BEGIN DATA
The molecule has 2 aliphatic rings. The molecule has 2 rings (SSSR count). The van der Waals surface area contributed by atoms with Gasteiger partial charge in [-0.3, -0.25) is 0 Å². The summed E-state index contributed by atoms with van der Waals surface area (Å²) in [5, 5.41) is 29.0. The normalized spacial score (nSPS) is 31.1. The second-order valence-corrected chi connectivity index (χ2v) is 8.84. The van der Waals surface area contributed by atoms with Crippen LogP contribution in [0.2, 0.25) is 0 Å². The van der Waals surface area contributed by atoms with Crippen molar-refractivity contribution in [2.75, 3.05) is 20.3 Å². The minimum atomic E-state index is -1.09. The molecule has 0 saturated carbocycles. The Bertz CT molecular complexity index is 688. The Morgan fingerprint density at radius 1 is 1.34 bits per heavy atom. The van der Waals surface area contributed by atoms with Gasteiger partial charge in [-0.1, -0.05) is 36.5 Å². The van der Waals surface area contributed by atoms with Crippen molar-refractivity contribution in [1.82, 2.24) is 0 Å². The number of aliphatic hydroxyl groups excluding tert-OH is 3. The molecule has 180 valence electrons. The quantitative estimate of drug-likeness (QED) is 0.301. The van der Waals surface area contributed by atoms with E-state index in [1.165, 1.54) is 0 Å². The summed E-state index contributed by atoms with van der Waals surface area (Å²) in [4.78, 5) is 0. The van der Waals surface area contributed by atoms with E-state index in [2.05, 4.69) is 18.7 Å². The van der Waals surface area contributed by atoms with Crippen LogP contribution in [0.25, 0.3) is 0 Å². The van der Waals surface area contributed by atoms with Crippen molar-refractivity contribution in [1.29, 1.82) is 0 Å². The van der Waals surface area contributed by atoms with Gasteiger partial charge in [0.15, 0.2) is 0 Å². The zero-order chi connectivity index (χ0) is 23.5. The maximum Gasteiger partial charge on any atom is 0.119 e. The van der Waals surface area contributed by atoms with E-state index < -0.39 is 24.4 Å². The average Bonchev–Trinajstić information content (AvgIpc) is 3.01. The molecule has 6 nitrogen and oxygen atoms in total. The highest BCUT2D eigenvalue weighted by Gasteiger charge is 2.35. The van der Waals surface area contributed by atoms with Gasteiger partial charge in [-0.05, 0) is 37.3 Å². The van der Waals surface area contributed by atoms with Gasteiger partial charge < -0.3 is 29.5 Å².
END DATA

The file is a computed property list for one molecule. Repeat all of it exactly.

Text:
The molecule has 2 aliphatic rings. The molecule has 2 rings (SSSR count). The van der Waals surface area contributed by atoms with Gasteiger partial charge in [-0.3, -0.25) is 0 Å². The summed E-state index contributed by atoms with van der Waals surface area (Å²) in [5, 5.41) is 29.0. The normalized spacial score (nSPS) is 31.1. The second-order valence-corrected chi connectivity index (χ2v) is 8.84. The van der Waals surface area contributed by atoms with Crippen LogP contribution in [0.2, 0.25) is 0 Å². The van der Waals surface area contributed by atoms with Crippen molar-refractivity contribution in [2.75, 3.05) is 20.3 Å². The minimum atomic E-state index is -1.09. The molecule has 0 saturated carbocycles. The Bertz CT molecular complexity index is 688. The Morgan fingerprint density at radius 1 is 1.34 bits per heavy atom. The van der Waals surface area contributed by atoms with Gasteiger partial charge in [-0.1, -0.05) is 36.5 Å². The van der Waals surface area contributed by atoms with Crippen molar-refractivity contribution in [1.82, 2.24) is 0 Å². The number of aliphatic hydroxyl groups excluding tert-OH is 3. The molecule has 180 valence electrons. The quantitative estimate of drug-likeness (QED) is 0.301. The van der Waals surface area contributed by atoms with E-state index in [1.165, 1.54) is 0 Å². The summed E-state index contributed by atoms with van der Waals surface area (Å²) in [4.78, 5) is 0. The van der Waals surface area contributed by atoms with E-state index in [2.05, 4.69) is 18.7 Å². The van der Waals surface area contributed by atoms with Crippen LogP contribution in [0.25, 0.3) is 0 Å². The van der Waals surface area contributed by atoms with Crippen molar-refractivity contribution in [1.29, 1.82) is 0 Å². The van der Waals surface area contributed by atoms with Gasteiger partial charge in [0.15, 0.2) is 0 Å². The zero-order chi connectivity index (χ0) is 23.5. The maximum Gasteiger partial charge on any atom is 0.119 e. The van der Waals surface area contributed by atoms with E-state index < -0.39 is 24.4 Å². The average Bonchev–Trinajstić information content (AvgIpc) is 3.01. The molecule has 6 nitrogen and oxygen atoms in total. The highest BCUT2D eigenvalue weighted by Gasteiger charge is 2.35. The van der Waals surface area contributed by atoms with Gasteiger partial charge in [-0.05, 0) is 37.3 Å². The van der Waals surface area contributed by atoms with Gasteiger partial charge < -0.3 is 29.5 Å².